Another experiment looked at the fluxes of carbon and water vapor into and out of the forest. Using a technique called eddy covariance, researchers can measure how much carbon enters the forest from the atmosphere and, conversely, how much water is released to the atmosphere from the forest.
“Some researchers refer to this as the ‘breathing’ of the biosphere,” Miller said, “and tracking these fluxes is important for understanding both forest health and changes in the forest over time.”
One of Moore’s doctorate students looked at different leaves in the tropical forest to determine how quickly they were moving water off their surfaces and how this affected carbon uptake. Moore said water droplets on the leaf surface block the uptake of carbon dioxide for photosynthesis, and in the tropics, leaves in some parts of the canopy remain wet more than 50 percent of the time.
“Not only did we want to try to document a decline in photosynthesis in wet leaves, which is really difficult to measure with the instruments currently available, but we also wanted to learn about how some species are better adapted to shed water than others,” she said.
They found that some leaves had particular adaptations to channel water quickly off their surfaces while others would hold water longer on their surfaces.
“It turns out that there is an amazing amount of diversity in leaf adaptations, from a shaggy carpet of trichomes that soak up water like a sponge, to thick plastic-like waxy layers with channels that divert away water immediately,” Moore said.
To understand variations throughout the canopy, the researchers established a profile system that measured humidity, carbon concentration, temperature, light and leaf wetness up and down the height of the canopy to show how those components changed over time and how the different environments within the canopy affected the plants’ behavior.
“We have a total of 64 sensors running in trees of all sizes throughout the forest, which allows us to estimate the total amount of transpiration every 30 minutes of every day for the entire forest stand.”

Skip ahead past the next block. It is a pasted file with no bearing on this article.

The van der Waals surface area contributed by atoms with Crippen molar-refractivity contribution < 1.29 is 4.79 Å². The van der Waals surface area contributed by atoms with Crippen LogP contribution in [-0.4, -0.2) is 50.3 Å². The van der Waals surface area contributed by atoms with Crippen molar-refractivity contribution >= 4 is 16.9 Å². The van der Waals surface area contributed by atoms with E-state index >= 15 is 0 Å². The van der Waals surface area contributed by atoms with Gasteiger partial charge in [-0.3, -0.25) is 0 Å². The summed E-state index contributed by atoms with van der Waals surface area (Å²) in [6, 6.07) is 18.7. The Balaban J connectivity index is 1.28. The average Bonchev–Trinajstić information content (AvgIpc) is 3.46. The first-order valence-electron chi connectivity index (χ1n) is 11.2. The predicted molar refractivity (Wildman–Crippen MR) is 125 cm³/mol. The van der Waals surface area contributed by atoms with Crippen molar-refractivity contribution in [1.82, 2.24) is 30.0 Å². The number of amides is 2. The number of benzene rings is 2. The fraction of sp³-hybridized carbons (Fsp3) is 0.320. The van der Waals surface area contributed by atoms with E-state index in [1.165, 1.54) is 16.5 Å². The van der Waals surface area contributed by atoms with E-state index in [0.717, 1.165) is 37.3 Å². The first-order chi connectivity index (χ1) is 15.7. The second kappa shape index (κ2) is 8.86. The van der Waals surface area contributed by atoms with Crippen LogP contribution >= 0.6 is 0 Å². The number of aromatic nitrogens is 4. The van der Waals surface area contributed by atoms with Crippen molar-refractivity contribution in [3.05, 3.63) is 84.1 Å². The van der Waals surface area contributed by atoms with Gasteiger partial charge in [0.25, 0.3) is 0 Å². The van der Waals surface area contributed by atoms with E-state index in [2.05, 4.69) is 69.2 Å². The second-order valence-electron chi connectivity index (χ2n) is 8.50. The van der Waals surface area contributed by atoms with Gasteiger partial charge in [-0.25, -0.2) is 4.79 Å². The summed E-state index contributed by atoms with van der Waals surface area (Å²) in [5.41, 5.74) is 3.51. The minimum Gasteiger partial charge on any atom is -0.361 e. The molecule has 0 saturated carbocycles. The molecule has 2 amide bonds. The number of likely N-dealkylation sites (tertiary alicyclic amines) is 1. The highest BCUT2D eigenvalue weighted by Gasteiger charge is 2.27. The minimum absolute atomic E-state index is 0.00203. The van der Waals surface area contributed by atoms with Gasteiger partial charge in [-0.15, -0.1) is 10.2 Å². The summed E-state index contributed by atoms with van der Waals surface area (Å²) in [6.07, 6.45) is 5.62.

For instance, Miller said, in the lower canopy the combination of the low light, wetness of the leaves and the humidity alters how the smaller trees behave and how long it takes those trees to dry out after rain versus the larger, taller trees higher in the canopy with more sunlight.
The researchers found that the wet and dry processes are actually occurring faster than the Earth system models are currently running.
The timing of the rainfall, or when the leaves are wet, is extremely important for distinguishing between transpiration and evaporation processes, Miller said, because the movement of water was suppressed when the trees had wet leaves. However, the lower portion of the canopy could be very wet while the upper portions had dried, making for large contrasts in their behavior.
Compiling the pieces
Miller said they are now working on putting some of the concepts they developed into the CLM, the land surface model. One of Miller’s graduate students is currently developing equations to better reflect the timings of precipitation and how the model partitions what is wet and what is dry.
She said the CLM, which shows what the plants are doing, and the community atmosphere model or CAM “talk” to each other.
“If the atmosphere model is saying that it is raining at some low rate all the time in the forests — which is not true — then that is going to be giving incorrect information to the land model,” she said. “But if we have not been getting the wetness right, not getting when it rains, then that essentially means we get lots of other things wrong. We get temperature of the trees in the canopy wrong, then we get their carbon uptake and water use wrong. There is a whole cascade of things if we don’t get the precipitation right in the model.”
Miller said the Department of Energy is developing a new iteration of the Earth system model, and the Texas A&M group is hoping to contribute its findings to improve estimates of evapotranspiration and rainfall in the tropics.
"There is a whole cascade of things if we don’t get the precipitation right in the model.”
“We have one small part in helping to get these overall models right,” Miller said. “Our project might just be one small part, but the small parts add up.”